Maas said registry attorneys have been lawyers for an average of 21 years, while Kyle said he knows that the average experience for CCRC attorneys is nine to 10 years. He also said only four of the 15 attorneys in the CCRC South District office have trial experience, although that number is better in the Middle District.
Rep. Marcelo Llorente, R-Miami, asked Kyle if the Supreme Court could remove lawyers from the registry list.
“I think the Supreme Court has not the statutory authority to do that. There are ethical rules that attorneys should not take on cases they are not competent to handle, so I think the Supreme Court is ultimately responsible,” Kyle said. He later added, “I take the position they are in charge of the rules of the Bar, and if they see these people, they should bring them forward and sanction them, and once sanctioned they would be removed from the list.”
Kyle also said he might send a letter to Pariente and Cantero asking what the court had done about the poorly performing registry attorneys and whether they had referred them to The Florida Bar for disciplinary investigations.
Cantero may have addressed that question when he appeared before the Commission on Capital Cases and was asked if the court could remove the attorneys. “I’ve thought about it,” he replied. “I’m not sure we can. We have thought about whether this person should be a registry counsel at all. I think we are reluctant to go to that drastic step.”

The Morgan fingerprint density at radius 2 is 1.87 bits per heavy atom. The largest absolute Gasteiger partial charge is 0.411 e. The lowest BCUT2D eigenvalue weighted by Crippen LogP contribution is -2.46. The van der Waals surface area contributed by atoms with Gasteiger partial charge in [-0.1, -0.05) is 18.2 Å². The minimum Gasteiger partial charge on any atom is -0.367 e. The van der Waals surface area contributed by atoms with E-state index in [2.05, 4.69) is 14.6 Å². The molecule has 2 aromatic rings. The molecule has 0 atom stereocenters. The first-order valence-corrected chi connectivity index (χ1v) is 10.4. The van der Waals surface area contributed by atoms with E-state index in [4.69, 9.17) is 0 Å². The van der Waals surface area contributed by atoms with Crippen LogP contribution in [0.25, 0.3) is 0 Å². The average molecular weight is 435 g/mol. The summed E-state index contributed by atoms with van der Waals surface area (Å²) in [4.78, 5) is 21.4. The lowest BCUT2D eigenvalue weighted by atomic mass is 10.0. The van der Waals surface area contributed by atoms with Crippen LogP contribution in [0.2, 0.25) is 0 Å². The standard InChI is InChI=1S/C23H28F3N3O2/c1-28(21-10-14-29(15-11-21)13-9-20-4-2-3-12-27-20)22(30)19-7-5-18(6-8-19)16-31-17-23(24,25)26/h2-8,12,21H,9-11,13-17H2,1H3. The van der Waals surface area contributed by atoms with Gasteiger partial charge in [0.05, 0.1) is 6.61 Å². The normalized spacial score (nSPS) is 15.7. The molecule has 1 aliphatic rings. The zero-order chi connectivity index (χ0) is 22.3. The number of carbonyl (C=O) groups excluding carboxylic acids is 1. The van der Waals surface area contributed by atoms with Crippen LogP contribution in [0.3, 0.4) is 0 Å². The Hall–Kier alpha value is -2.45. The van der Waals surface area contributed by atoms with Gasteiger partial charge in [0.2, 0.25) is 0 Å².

Neal Dupree, head of the CCRC south office, attended the March 9 Justice Council meeting, but did not speak. Afterward he noted that virtually all of the criticisms of the CCRC offices were from several years ago and no longer apply. He said no one has complained to him since he was hired in 1998 that lawyers in his office have sought unjustified delays or abused public records requests.
He also warned that the Supreme Court getting involved in removing ineffective collateral counsel could have unintended consequences. Currently, Dupree said, there is no statutory or legal precedent that collateral attorneys must provide competent representation.
If the Supreme Court removed a collateral counsel for doing a poor job, it could create a new area of law that death row inmates have the right to competent legal representation in the collateral appeals, which in turn could lead to more post conviction litigation, Dupree said.